Peptic Ulcers and Medical Cannabis
Open sores on the stomach lining and upper portions of your small intestine are called peptic ulcers. The Mayo Clinic reports the most common sign of the condition is stomach discomfort. There are two types of peptic ulcers: gastric and duodenal. Some symptoms of the condition include burning stomach pain and heartburn.
The most common treatment of peptic ulcers is medications, including antibiotics and proton pump inhibitors. The International Association of Cannabinoid Medicines specifically reports on gastric ulcers, noting the healing power of the plant properties, including “THC and other substances that bind to the cannabinoid-1-receptor (CB1 receptor agonists) inhibited the gastric acid production in humans and the formation of ulcers in animals.”
Additionally, “in 90 volunteers participating in a vaccine-development programme consumption of beer more than 3 days a week was linked with high stomach acid output, and smoking of cannabis greater than 2 days a week was linked with low acid output,” adds the association.
Peptic Ulcer Causes, Symptoms & Treatments
Caused by digestive tract acid eating the stomach lining and small intestine, peptic ulcers have several risk factors, including smoking, alcohol use, untreated stress, and spicy foods, according to the Mayo Clinic. The clinic adds if left untreated, the condition can cause internal bleeding, infection, and digestive tract obstruction.
Along with noted medications, acid blockers and antacids also treat peptic ulcers and drugs that protect the stomach lining. “If you have a serious complication from an ulcer, such as acute bleeding or perforation, you may require surgery,” according to the Mayo Clinic. “However, surgery is needed far less often than previously because of the many effective medications now available.”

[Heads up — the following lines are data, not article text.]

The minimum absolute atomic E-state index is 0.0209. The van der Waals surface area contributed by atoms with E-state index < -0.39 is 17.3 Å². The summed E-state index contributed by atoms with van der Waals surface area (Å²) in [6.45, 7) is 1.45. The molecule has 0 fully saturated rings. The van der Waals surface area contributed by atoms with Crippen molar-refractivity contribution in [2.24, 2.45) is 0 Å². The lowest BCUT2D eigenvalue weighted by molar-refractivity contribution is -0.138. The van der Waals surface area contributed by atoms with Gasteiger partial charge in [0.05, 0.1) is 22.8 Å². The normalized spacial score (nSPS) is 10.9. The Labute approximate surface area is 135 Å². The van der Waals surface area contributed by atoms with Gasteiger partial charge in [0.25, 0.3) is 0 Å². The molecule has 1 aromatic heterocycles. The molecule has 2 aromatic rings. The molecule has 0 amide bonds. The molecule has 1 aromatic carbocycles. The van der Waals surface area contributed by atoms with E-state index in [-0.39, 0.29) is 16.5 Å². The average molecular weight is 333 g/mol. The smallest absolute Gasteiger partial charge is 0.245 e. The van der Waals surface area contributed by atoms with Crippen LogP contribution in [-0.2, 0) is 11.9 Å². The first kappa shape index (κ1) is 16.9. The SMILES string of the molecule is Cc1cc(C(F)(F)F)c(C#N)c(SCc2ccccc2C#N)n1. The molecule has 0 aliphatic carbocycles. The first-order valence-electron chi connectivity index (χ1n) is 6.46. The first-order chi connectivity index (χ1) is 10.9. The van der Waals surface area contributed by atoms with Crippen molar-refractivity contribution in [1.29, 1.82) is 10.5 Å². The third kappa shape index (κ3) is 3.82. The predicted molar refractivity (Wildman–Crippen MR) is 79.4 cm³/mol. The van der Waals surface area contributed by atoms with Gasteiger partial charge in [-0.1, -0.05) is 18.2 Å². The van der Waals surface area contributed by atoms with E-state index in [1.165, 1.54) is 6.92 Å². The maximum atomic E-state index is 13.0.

Peptic Ulcer and THC & CBD
The Asian Pacific Journal of Tropical Medicine published original research in 2016: “Gastric acid inhibitory and gastric protective effects of Cannabis and cannabinoids.” The report details how CBD and THC properties of the plant are a considerable treatment for acid production conditions.
“Cannabis and/or cannabinoids protect the gastric mucosa against noxious challenge with non-steroidal anti-inflammatory drugs, ethanol as well as against stress-induced mucosal damage,” according to the report. “Cannabis/cannabinoids might protect the gastric mucosa by virtue of its antisecretory, antioxidant, anti-inflammatory, and vasodilator properties.”
While research and clinical trials continue to show medical cannabis can ease peptic ulcers, it conclusively treats symptoms of the conditions, including stomach pain and nausea. By reducing symptoms of peptic ulcers, medical cannabis is already helping patients who suffer from stomach conditions that significantly affect one’s quality of life.